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ITTY BITTY PIANO DITTIES

Piano Fever

Music, in the Chinese mind, is the most sublime thing you can do.
Yuja Wang from China's "Piano Fever" 1
Satirical cartoon of Mao Tse-Tung.
Mao Tse-Tung Caricature. 2

Mao Tse-Tung (1893 – 1976), founding father of the People's Republic of China, concerned by the influence of western culture, forbade western music, eschewing classical music for traditional Chinese music—banning the piano altogether in what was called 'The Cultural Revolution.'

The movement, however, ended after his death in 1976 as the birth of 'piano fever' in China commenced, starting with the performance from Chinese musicians in 1977 of Beethoven's 5th Symphony.

"The once-banned piano, in particular, has become the instrument of choice for upwardly mobile Chinese families and their children. Hearkening back to the parlor-piano days of the 19th century in the West, no Chinese family on the make today can afford to be without a piano in the house – or without a willing young musician to perform on it." [ 3 ]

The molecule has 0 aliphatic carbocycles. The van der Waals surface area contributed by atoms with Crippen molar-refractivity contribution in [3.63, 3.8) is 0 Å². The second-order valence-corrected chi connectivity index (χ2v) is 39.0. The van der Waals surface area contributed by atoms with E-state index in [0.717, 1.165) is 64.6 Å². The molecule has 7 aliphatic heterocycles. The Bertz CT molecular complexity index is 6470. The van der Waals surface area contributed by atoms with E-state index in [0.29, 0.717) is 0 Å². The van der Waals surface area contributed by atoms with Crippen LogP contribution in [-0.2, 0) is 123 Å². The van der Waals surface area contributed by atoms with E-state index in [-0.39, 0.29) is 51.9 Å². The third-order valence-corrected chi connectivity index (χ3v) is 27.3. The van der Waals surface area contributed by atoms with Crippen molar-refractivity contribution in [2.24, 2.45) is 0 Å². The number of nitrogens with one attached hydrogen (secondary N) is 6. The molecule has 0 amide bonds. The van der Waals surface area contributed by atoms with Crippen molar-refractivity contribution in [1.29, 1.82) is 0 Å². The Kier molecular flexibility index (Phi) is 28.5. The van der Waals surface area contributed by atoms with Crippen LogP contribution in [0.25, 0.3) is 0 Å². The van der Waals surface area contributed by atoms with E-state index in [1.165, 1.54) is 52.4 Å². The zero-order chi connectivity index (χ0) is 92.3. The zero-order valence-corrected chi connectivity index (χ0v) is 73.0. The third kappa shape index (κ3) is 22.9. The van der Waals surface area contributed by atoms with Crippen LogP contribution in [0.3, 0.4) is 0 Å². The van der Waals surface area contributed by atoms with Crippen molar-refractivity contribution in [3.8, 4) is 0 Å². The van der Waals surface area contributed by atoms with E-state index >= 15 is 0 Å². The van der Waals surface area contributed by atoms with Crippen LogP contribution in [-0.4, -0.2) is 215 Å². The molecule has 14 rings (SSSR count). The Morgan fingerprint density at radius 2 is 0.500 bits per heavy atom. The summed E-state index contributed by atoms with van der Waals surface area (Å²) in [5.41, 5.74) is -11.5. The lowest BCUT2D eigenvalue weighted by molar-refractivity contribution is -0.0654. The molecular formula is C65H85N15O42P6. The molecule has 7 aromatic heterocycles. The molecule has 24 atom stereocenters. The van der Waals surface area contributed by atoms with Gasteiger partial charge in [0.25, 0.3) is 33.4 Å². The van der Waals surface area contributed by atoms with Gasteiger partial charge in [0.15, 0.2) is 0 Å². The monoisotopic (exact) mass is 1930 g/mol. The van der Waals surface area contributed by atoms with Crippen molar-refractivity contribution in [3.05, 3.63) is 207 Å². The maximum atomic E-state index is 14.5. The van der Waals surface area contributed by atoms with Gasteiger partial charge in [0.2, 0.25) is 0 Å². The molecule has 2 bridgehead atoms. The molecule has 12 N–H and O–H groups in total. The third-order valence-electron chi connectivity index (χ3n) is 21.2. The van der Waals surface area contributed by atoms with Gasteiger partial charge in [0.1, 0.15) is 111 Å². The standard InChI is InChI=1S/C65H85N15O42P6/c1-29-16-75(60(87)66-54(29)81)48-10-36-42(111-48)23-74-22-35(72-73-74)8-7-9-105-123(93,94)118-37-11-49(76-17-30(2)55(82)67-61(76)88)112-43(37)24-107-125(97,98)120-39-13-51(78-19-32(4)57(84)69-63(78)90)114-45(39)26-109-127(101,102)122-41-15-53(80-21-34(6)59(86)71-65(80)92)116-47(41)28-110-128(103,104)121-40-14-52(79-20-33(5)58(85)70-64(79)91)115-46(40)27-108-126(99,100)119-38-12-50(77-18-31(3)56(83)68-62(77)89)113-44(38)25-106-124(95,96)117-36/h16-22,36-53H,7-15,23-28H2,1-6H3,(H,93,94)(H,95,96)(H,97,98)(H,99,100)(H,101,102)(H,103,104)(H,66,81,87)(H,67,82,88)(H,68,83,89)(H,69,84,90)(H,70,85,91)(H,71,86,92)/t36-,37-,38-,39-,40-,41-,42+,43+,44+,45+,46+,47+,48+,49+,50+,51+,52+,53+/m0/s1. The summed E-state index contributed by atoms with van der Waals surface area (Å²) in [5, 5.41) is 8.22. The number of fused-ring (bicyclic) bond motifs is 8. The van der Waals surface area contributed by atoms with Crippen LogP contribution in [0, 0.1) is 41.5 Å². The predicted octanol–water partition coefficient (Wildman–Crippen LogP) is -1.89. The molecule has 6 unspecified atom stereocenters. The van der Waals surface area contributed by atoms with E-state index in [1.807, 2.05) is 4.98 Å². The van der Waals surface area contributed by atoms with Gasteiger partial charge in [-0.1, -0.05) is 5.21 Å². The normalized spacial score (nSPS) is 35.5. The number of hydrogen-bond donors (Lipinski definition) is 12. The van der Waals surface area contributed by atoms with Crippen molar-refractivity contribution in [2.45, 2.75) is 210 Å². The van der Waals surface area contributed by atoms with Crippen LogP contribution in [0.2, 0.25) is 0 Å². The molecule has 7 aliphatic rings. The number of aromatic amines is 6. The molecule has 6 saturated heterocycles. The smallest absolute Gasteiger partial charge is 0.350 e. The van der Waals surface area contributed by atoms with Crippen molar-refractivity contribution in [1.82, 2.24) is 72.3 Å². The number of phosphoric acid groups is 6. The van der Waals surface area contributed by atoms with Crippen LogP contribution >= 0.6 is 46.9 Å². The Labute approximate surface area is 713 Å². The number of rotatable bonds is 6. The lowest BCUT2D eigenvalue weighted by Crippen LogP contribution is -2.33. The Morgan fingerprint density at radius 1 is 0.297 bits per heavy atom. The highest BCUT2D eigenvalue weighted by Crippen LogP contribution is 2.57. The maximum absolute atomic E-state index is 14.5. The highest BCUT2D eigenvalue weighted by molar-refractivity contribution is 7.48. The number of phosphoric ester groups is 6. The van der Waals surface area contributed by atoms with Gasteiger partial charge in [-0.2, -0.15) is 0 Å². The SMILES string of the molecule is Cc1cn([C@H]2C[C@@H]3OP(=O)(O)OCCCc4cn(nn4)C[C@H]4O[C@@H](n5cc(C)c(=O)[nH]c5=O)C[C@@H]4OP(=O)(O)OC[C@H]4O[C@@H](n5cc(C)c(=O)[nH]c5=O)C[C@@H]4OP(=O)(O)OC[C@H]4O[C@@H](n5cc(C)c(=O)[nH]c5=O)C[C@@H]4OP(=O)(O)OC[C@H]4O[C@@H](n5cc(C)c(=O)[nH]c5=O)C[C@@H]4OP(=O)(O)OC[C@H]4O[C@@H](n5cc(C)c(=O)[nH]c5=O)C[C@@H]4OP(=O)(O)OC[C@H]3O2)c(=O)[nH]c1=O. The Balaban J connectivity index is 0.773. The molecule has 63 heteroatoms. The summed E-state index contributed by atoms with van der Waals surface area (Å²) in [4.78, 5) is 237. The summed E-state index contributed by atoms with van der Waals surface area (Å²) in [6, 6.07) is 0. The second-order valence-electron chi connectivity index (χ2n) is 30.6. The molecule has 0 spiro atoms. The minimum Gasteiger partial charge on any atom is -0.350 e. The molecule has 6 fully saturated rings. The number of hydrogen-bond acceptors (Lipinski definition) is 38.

Today, elite conservatories are brimming with Chinese students of the highest quality. James Undercofler, of The Philadelphia Orchestra, "called China's rising interest in classical music 'unbelievable.' After years of being denied access to it, China is in a period of discovery, he said: 'The music seems to speak to deep emotions in the Asian people.'" [ 4 ]

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Page Sources

PAGE SOURCES
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[1]
Lin, Jennifer.  "China’s 'Piano Fever.'"  Articles.Philly.Com.  Philly.Com, 8 June 2008.  Web.  2 Aug. 2015.
[2]
Under License, CartoonStock Ltd.
[3]
The Washington Times.  "European Music Proves Instrumental for China."  Washington Times.  The Washington Times, LLC, 7 Oct. 2005.  Web.  2 Sept. 2015.
[4]
Lin, Jennifer.  "China’s 'Piano Fever.'"  Articles.Philly.Com.  Philly.Com, 8 June 2008.  Web.  2 Aug. 2015.